Policy Perspectives

Wednesday, August 27, 2008 HB40, Transparency in Government, Nonprofits & Elections   Volume 4 Issue 8  
The People Have Spoken
A Municipal Perspective to the Issue of Townships, Annexations and Incorporations
Government By the People
Utah Intergovernmental Roundtable 2008 Annual Summit
The Time is Right for Government Transparency
Nonprofits and Elections
Playing Second Fiddle in the Pyramid
About Policy Perspectives...
Medical Malpractice, Supported Employment, Nonprofits
July 30, 2008
E-governance, Prenatal Care in Utah
June 25, 2008
Governance, State Budget Reports
May 29, 2008
Childhood Obesity, Stadium Funding, Local Economic Development
April 30, 2008
State Rankings, Healthcare Legislation
March 26, 2008

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Nonprofits and Elections
by Don Gomes, Executive Director, Utah Nonprofits Association

Are nonprofit organizations the “sleeping giants” of the democratic process? There’s much to support this idea. Credibility, trust, and access to potential voters who have often been underrepresented in the electoral process are strong credentials.
There are many legal, permissible, nonpartisan activities that nonprofits can engage in to mobilize, register, educate, and motivate voters.
Voting Turnout in Utah is Dismal!
There’s simply no other way to describe voter turnout in Utah. First, only 56.8 percent of eligible Utah residents are actually registered to vote.
In the 2006 statewide election, only 36.7 percent of registered Utah voters turned out. That ranks us 51st including all states and Washington, D.C. The National average was 47.8 percent.
More recently, in the June 2008 Primary Election, less than 8 percent of Utah registered voters cast ballots.
In checking election-day conditions, there were no reports of bombs, machine gun fire, traffic jams, or severe weather.
Nonprofit No-No’s for Elections
Nonprofit organizations can help, but be aware of limitations on involvement in elections and lobbying. The very status as a nonprofit can be jeopardized, even suspended. In some past cases, interpretation by the IRS of these restrictions has been somewhat narrow, some feel even politically motivated.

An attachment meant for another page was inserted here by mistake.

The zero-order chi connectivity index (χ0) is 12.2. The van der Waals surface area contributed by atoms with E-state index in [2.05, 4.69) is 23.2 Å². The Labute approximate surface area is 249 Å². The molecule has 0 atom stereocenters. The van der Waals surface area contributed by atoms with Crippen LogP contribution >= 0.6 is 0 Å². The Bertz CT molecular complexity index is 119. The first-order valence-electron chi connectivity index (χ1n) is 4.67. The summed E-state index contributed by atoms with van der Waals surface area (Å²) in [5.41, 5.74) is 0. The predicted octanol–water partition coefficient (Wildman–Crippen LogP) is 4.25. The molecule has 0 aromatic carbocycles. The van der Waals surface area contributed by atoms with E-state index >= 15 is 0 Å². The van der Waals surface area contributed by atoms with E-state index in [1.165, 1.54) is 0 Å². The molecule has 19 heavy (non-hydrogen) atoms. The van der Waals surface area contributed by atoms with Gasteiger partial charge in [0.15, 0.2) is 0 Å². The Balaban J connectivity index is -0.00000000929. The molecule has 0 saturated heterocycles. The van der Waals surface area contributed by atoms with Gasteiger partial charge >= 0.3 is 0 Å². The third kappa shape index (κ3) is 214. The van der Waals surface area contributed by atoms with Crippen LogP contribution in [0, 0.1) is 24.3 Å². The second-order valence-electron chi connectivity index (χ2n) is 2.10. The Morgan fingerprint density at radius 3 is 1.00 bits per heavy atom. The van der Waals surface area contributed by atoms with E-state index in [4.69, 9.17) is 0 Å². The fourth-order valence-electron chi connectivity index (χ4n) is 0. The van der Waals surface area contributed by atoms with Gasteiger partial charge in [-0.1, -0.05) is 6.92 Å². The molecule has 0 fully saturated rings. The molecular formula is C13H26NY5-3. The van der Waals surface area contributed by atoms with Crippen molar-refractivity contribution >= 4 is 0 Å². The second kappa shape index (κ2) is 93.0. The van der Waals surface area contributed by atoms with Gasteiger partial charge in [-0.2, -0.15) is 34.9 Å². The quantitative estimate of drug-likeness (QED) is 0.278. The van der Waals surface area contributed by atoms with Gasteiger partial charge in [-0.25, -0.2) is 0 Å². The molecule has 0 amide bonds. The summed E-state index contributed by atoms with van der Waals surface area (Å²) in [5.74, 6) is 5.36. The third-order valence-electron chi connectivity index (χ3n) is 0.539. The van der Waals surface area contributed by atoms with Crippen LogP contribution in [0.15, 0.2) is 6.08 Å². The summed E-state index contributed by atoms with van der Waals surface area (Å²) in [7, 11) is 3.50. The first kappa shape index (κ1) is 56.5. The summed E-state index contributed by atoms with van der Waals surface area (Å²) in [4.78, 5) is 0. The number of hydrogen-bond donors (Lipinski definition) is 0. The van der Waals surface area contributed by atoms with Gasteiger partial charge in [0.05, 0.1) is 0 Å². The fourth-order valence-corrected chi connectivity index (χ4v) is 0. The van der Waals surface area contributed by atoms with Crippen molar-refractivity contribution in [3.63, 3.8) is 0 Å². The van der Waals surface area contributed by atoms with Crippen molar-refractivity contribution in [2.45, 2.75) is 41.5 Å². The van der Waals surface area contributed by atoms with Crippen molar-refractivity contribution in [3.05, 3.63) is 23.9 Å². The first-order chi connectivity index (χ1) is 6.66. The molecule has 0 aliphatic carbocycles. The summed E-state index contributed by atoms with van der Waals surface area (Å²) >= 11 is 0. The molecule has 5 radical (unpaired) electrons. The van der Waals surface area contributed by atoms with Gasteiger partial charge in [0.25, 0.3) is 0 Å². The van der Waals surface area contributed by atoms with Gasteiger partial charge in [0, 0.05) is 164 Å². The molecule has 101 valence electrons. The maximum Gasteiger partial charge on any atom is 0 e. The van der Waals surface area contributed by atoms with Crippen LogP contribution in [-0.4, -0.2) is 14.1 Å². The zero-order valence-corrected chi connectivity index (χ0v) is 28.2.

Regardless, there are basically three activities that are not permissible for 501(c)(3) nonprofit organizations:
  • Endorse or oppose a candidate – implicit or explicit.
  • Make any campaign contributions – time, money, or facilities.
  • Coordinate activities with a candidate.
What Nonprofits Can Do
Just as with good accounting and financial management practices, nonprofits are cautioned to be familiar with what is and is not permissible for them to do relative to political campaigns. Debate them at will, but ignore them at your peril!
Here are some activities that are permissible for nonprofits:
  • Provide voter education, registration, and get-out-the-vote activities.
  • Educate candidates and even political parties about your organization’s issues.
  • Invite candidates to meetings or hold a public forum sponsored by your organization. Important: The invitation must be extended to “all serious candidates.”
  • Create a public policy agenda with your board to identify long-term changes to legislation that might benefit your issue or organization. It is important to not suspend public policy advocacy efforts in an election year.
  Employees, members or officers of 501(c)(3) organizations can participate in a political campaign provided that they say or do everything as a private citizen and not as spokespersons for the organization or while using organization resources.
Do Something!
There are no unimportant elections. The numbers, of course, indicate differences where presidential elections far outdraw local primaries, and gubernatorial races outpace isolated bond elections.
Nonprofits and the people they serve deserve quality service and quality elected leaders. Neither happens by accident. While election rules for nonprofits may seem vague, common sense is generally the best guide. The commitment to a good civil society , however, cannot be vague.
The steps are really quite easy:
  • Know who the candidates are and what they stand for.
  • Be sure to vote! Early voting and voting by mail make the process very convenient.
  • Encourage others to vote.
Change will happen with or without us. Don’t be left out!
Here are some great sites to search for guidance and information:

Rules and Tips: Nonprofits Can Help America Vote

IRS Revenue Ruling 2007-41

Nonprofit Voter Engagement Network is a “one-stop-shop” for nonprofit voter engagement resources

Election Year Activities and the Prohibition on Political Campaign Intervention for Section 501(c)(3) Organizations (IRS)

Voter Mobilization: Engaging Nonprofits and Individuals in Democracy (Minnesota Council of Nonprofits)

The Minnesota Participation Project


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